7 United States Government, National Intelligence Council (NIC), “Mapping the Global Future.” (2004). https://www.dni.gov/files/documents/Global%20Trends_Mapping%20the%20Global%20Future%202020%20Project.pdf

8 Richard A Clarke and R.P Eddy, Warnings: Finding Cassandras to Stop Catastrophes (2017). New York: Harper Collins Publishing. 

9 Sonia Shah, Pandemic: Tracking Contagions from Cholera to Ebola and Beyond (2017). New York: Sarah Crichton Book Publishing. 

10 Elizabeth E. Cameron, Jennifer B. Nuzzo, Jessica A. Bell, “Global Health Security Index 2019,” John Hopkins University, Centre for Health Security (October 2019). https://www.ghsindex.org/wp-content/uploads/2020/04/2019-Global-Health-Security-Index.pdf.

11 Jennifer Nuzzo, “To Stop a Pandemic: A Better Approach to Global Health Security,” Foreign Affairs (January/February 2021).

12 World Health Organization, Seventy-fourth World Health Assembly, “Report of the Independent Oversight and Advisory Committee for the WHO Health Emergency Programme,” A74/16 (05 May 20210). https://cdn.who.int/media/docs/default-source/dco/independent-oversight-and-advisory-committee/a74_16_e.pdf?sfvrsn=3bd1929d_1&download=true

13 Ellen Johnson Sirleaf and Helen Clark, “Report of the Independent Panel for Pandemic Preparedness and Response: Making COVID-29 the Last Pandemic,” The Lancet (12 May 2021). https://www.thelancet.com/journals/lancet/article/PIIS0140-6736(21)01095-3/fulltext

14 International Institute for Strategic Studies (IISS), “Asia-Pacific Regional Security Assessment 2021,” (June 2021). https://www.iiss.org/publications/strategic-dossiers/asia-pacific-regional-security-assessment-2021; Murray Brewster, “Military Confirms 40 Percent of COVID-Positive Troops Deployed to Long-Term Care Homes Were Asymptomatic,” CBC News (26 June 2020).  https://www.cbc.ca/news/politics/coronavirus-pandemic-military-long-term-care-quebec-1.5629067

15 World Health Organization, “COVID-19 Weekly Epidemiological Update,” Edition 46 (29 June 2021). https://www.who.int/publications/m/item/weekly-epidemiological-update-on-covid-19—29-june-2021

16 United Nations World Health Organization, Regional Office for Africa, “Nine in 10 African Countries Set to Miss Urgent COVID-19 Vaccination Goal,” (10 June 2021).  https://www.afro.who.int/news/nine-10-african-countries-set-miss-urgent-covid-19-vaccination-goal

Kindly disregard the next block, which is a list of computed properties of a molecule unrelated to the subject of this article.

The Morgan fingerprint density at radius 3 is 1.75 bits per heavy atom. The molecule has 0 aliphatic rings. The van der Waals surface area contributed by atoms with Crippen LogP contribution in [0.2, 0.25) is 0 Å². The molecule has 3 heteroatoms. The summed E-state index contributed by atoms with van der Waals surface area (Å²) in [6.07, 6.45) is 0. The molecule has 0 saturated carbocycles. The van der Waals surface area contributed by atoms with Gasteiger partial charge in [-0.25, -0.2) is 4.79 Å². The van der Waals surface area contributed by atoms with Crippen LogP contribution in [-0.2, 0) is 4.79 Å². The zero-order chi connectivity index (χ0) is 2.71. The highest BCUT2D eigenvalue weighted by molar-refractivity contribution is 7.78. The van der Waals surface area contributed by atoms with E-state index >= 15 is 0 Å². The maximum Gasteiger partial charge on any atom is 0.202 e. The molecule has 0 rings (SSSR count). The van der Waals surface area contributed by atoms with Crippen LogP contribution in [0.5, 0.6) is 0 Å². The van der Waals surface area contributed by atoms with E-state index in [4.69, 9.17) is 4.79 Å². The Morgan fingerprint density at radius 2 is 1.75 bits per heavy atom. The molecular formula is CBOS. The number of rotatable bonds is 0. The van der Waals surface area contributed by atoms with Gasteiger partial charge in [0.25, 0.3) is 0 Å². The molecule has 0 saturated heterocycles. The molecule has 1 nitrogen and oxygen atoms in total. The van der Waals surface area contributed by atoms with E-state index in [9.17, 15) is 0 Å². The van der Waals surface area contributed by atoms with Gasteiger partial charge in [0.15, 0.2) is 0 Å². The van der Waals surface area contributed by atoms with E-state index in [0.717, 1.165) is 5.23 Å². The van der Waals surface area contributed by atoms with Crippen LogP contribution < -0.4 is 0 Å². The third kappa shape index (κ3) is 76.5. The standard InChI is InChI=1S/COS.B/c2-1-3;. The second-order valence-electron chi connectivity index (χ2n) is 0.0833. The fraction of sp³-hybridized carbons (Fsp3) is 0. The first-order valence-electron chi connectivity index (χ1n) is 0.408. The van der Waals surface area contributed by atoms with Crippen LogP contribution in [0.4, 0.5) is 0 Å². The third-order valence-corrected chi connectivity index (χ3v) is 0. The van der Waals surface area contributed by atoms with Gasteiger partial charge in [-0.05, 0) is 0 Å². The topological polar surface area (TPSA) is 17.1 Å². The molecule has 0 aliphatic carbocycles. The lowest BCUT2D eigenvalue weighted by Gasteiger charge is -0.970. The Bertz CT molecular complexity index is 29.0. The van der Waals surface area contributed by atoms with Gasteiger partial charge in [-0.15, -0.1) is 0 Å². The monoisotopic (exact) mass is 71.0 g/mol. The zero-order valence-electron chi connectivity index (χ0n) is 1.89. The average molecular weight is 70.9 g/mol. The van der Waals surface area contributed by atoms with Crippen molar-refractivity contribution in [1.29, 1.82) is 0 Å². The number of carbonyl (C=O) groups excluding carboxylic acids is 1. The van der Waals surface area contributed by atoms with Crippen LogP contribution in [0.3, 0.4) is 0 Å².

17 Larry Brilliant et al., “A Strategy for the Long Fight Against COVID-19,” Foreign Affairs Magazine (July/August 2021). https://www.foreignaffairs.com/articles/united-states/2021-06-08/coronavirus-strategy-forever-virus

18  Vancouver Strategic and Integrated Research, “The Global Knowledge Mobility Nexus 2021,” Strategic Intelligence Series (March 2021). https://vancouverstrategicresearch.ca/product/the-global-knowledge-mobility-nexus-transitioning-from-the-tactical-present-to-the-strategic-future-2021/

19 Vancouver Strategic and Integrated Research, “The Global Knowledge Mobility Nexus 2021,” Strategic Intelligence Series (March 2021). https://vancouverstrategicresearch.ca/product/the-global-knowledge-mobility-nexus-transitioning-from-the-tactical-present-to-the-strategic-future-2021/.

20 Vancouver Strategic and Integrated Research, “Developing a Global Mindset: Adopting a Strategic Approach to Knowledge Mobilization,” Accelerator Series (April 2018). https://vancouverstrategicresearch.ca/product/developing-a-global-mindset/

21 The Review on Antimicrobial Resistance, “Tackling Drug-Resistant Infections Globally: Final Report and Recommendations.” (May 2016). https://amr-review.org/sites/default/files/160525_Final%20paper_with%20cover.pdf